When it comes to choosing beta readers, an aspiring author recently commented that he doesn’t accept beta readers who are strangers to him. He’s afraid they might steal his ideas.
Probably not. I wouldn’t.
When it comes to choosing recreational reading before bedtime, cozy mysteries and sweet romances have been my choices for a few years. They are clean, non-violent sub-genres, and they don’t keep me awake nights or give me bad dreams. So it’s probably no surprise that I beta read novellas and short novels written by authors of cozy mysteries and sweet romances.
However, I don’t write cozy mysteries and sweet romances. And I don’t steal ideas from authors of those sub-genres or any genres, sub or otherwise. I can come up with enough ideas on my own.
Apparently, a few of my ideas have been considered good enough for someone to steal.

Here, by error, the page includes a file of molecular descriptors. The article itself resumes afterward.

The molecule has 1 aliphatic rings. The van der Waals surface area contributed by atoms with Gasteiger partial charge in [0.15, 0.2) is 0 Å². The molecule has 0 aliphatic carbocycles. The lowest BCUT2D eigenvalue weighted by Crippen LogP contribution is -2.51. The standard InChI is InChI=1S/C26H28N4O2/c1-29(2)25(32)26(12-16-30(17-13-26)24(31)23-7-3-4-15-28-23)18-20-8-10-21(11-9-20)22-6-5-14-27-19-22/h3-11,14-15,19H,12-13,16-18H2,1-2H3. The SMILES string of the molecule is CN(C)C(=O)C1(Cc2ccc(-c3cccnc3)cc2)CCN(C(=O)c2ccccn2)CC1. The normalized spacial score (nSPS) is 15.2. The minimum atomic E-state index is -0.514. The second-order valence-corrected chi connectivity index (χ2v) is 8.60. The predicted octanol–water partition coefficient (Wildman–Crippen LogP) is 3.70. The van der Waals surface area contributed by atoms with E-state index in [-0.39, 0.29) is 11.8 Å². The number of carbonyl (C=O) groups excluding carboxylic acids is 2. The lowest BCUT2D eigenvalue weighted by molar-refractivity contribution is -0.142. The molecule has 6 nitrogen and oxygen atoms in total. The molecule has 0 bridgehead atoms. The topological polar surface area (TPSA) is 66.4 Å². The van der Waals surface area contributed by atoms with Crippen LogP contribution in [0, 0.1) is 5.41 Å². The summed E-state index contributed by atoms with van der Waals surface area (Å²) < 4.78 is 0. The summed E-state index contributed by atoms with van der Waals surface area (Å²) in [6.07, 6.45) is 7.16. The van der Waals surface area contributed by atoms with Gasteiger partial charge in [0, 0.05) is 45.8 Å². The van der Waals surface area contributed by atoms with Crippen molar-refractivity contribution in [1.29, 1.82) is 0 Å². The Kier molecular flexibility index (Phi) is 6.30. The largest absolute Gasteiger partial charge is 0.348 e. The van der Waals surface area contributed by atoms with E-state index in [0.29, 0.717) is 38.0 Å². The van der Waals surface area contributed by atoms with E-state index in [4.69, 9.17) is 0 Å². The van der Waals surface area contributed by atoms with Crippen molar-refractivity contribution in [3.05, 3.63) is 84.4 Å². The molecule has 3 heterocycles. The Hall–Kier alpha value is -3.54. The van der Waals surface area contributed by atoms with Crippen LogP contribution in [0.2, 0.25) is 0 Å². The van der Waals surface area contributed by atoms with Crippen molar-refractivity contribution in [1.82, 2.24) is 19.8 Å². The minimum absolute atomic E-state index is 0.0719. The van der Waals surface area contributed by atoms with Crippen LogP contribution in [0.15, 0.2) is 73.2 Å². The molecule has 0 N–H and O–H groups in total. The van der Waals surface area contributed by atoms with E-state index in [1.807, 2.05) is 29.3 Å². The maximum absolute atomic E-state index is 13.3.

When I was in the undergraduate creative writing program at a major state university, a classmate poached ideas from an article I wrote. Classmate wrote her own article, incorporating my ideas (but not my exact words), and got it published in the university newspaper. I think she was paid for her article. I, of course, was not.
I was a tad bit upset at first. Friends who read both articles noted the similarities and told me I should complain to the professor.
I didn’t do as they suggested because I knew complaining would be a waste of time and effort. Ideas cannot be copyrighted. It’s the words used to express those ideas in an article, book, or other form of media that can be copyrighted.
Ideas are up for grabs.